Columbia Accident Working Scenario Quotes Observation by Rick Baldridge

From: Ted Molczan (
Date: Tue May 06 2003 - 21:02:41 EDT

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    This afternoon, the CAIB released its working scenario of the Columbia
    accident, which includes mention of the first videotaped debris shedding
    event, captured by SeeSat-L contributor Rick Baldridge, as he reported here on
    Feb 02:
    "Yesterday was a bad day for me (and all of us.)  I video-taped the re-entry
    for Mt. Hamilton, CA and took two photos.  Naked-eye, we didn't notice
    anything too unusual, but I was spending most of my time looking through the
    video camera viewfinder.  We thought we had just seen another spectacular
    NORMAL re-entry.  Only an hour later when I got home did I learn of the
    tragedy that occurred minutes after we saw the Shuttle go by.
    When I looked at my video, there were very fain but definite pieces coming
    off, with the first piece seen on the video at 5:53:45am PST +/- 1 second. A
    had made a time-hack as I always do to obtain timings, and this hack was
    synchronized to WWV. As far as I know at this time, I was the furthest west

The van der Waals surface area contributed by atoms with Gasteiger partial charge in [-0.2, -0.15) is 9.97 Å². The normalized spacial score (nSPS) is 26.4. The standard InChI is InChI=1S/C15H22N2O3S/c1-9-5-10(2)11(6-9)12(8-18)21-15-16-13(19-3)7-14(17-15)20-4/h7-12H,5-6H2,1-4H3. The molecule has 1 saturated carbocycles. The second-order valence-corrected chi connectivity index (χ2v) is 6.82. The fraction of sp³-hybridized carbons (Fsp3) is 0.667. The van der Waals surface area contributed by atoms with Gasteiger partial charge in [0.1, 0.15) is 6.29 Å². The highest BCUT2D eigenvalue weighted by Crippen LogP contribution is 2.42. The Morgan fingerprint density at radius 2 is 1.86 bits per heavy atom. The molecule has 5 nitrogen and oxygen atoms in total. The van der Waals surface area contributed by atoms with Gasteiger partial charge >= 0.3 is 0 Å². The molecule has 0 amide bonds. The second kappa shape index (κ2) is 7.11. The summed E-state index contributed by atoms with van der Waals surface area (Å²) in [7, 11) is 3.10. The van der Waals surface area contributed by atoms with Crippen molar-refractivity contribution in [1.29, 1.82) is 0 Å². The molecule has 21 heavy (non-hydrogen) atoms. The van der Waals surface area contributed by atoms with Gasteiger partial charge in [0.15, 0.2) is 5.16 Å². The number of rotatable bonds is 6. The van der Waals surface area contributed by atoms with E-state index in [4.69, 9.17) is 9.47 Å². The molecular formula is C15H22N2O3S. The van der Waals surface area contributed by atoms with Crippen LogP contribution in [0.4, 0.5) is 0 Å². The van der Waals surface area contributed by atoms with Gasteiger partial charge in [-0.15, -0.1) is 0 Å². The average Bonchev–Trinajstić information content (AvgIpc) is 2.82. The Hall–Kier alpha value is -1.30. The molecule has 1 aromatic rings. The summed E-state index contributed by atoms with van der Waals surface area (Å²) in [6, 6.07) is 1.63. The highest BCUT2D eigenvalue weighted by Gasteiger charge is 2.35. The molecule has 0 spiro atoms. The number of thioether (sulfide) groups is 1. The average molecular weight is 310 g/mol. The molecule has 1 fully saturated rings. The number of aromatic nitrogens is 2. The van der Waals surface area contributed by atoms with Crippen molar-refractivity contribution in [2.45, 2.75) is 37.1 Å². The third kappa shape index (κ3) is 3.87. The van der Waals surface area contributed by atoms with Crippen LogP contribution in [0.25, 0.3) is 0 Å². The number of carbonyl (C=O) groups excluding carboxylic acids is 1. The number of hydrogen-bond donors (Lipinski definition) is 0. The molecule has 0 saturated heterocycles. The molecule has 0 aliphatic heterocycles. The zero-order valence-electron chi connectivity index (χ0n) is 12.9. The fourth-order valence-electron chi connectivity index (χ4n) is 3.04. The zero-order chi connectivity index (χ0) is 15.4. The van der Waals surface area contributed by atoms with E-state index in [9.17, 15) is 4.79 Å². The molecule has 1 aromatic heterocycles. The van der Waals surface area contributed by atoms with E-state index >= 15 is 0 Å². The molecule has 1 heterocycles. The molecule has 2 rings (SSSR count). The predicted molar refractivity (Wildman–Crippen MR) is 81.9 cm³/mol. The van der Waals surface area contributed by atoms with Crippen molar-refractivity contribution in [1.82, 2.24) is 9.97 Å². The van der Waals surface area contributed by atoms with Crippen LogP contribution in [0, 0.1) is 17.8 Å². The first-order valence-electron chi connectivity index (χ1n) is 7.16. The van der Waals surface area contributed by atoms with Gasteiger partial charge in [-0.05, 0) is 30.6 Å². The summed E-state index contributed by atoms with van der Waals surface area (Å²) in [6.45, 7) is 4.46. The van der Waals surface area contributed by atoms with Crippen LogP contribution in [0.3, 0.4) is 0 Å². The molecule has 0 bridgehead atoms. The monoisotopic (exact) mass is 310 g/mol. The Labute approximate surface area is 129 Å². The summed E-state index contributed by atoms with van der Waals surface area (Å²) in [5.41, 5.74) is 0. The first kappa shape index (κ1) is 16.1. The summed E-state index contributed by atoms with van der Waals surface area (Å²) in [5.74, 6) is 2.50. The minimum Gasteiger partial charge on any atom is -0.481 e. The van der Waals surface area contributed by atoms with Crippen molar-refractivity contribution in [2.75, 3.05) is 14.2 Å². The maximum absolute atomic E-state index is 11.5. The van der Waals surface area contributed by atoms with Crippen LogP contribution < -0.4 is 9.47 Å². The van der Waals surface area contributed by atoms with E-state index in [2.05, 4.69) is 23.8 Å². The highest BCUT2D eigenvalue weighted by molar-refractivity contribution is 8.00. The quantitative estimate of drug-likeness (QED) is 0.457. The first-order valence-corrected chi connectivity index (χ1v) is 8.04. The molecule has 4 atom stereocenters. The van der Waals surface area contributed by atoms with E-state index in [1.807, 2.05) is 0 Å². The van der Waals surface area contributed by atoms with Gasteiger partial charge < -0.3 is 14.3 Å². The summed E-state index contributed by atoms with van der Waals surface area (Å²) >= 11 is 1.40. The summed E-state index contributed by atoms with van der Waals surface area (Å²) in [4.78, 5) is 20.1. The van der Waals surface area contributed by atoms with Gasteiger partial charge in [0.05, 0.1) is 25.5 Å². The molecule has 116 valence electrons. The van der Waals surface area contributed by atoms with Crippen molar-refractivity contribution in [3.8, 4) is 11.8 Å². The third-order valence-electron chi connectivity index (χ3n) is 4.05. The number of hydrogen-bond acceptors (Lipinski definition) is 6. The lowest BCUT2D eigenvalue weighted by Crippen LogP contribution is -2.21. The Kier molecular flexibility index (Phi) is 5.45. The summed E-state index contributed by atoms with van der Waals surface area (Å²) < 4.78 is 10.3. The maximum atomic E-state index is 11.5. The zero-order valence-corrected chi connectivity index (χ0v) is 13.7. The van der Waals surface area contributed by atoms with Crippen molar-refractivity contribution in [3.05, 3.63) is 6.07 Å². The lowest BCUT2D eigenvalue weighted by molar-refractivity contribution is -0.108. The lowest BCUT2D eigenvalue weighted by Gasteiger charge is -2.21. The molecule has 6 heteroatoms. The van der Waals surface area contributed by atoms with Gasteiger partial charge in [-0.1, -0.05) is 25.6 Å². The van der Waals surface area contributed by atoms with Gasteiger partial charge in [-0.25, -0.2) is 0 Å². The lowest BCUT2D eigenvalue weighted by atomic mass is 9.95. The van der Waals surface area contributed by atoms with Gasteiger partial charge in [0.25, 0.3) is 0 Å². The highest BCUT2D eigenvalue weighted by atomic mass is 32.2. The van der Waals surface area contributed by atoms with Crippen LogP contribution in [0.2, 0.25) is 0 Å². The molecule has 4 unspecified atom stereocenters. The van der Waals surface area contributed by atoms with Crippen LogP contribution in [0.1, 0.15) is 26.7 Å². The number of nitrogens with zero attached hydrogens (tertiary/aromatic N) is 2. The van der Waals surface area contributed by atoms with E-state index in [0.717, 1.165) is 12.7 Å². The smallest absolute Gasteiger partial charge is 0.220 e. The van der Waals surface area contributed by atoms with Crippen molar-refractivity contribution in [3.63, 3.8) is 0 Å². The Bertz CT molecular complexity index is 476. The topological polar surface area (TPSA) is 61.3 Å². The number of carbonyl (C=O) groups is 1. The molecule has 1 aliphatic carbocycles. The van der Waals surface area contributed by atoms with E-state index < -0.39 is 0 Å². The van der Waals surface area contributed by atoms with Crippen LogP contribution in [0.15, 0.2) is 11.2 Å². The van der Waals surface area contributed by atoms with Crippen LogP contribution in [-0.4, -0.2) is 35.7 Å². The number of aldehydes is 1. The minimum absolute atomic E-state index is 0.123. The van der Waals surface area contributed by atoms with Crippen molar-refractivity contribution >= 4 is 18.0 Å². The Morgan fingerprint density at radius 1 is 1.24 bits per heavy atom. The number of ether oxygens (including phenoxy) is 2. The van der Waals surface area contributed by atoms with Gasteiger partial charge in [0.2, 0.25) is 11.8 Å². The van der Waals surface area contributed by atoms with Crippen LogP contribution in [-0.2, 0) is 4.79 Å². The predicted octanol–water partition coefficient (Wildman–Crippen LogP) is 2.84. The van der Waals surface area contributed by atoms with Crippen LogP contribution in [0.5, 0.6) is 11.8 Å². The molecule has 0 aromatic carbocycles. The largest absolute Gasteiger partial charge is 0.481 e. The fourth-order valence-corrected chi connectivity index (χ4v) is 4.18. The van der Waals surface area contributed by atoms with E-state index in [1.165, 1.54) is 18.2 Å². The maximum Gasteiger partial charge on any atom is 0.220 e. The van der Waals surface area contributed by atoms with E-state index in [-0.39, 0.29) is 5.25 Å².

observer on the re-entry track to get a video."
    The CAIB's press release does not mention Rick by name, but refers to the
    observation that he reported:
    "Soon after the hot gas entered the left wing multiple debris events were
    captured on video by observers on the ground. These video images begin at
    8:53:46 EST (20 seconds after California coastal crossing) and end with
    Columbia's final break-up."
    Slide #20 of the accompanying presentation provides the same information:
    At the CAIB's public hearing of March 17, the investigators expressed their
    high regard for the efforts of all who provided video and still imagery:
    <<<MR. HUBBARD: Two kinds of questions. First type has to do where all the
    material, raw material came from. Obviously we owe the public a great debt of
    gratitude for such cooperation. Can you tell us how many different submissions
    or contributions there have been and how many you sorted it into and a little
    bit about how you determined what was useful and what wasn't? 
    MR. HILL: Sure. Within three days of the accident, we had almost a thousand
    reports. Probably within a day or so of the accident actually, we were
    approaching a thousand different reports that varied from people calling in or
    sending E-mails and saying, "Hey, I looked up in the sky and saw this bright
    dot overhead," to, "I saw something happen and I want to talk to somebody
    about it," or videos where somebody called and said, "I have a video and I
    think I see something coming off the orbiter," or," I have still photography
    and I think I see something coming off the orbiter. Do you want it?" For the
    first day we spent most of our efforts sorting through a stack of close to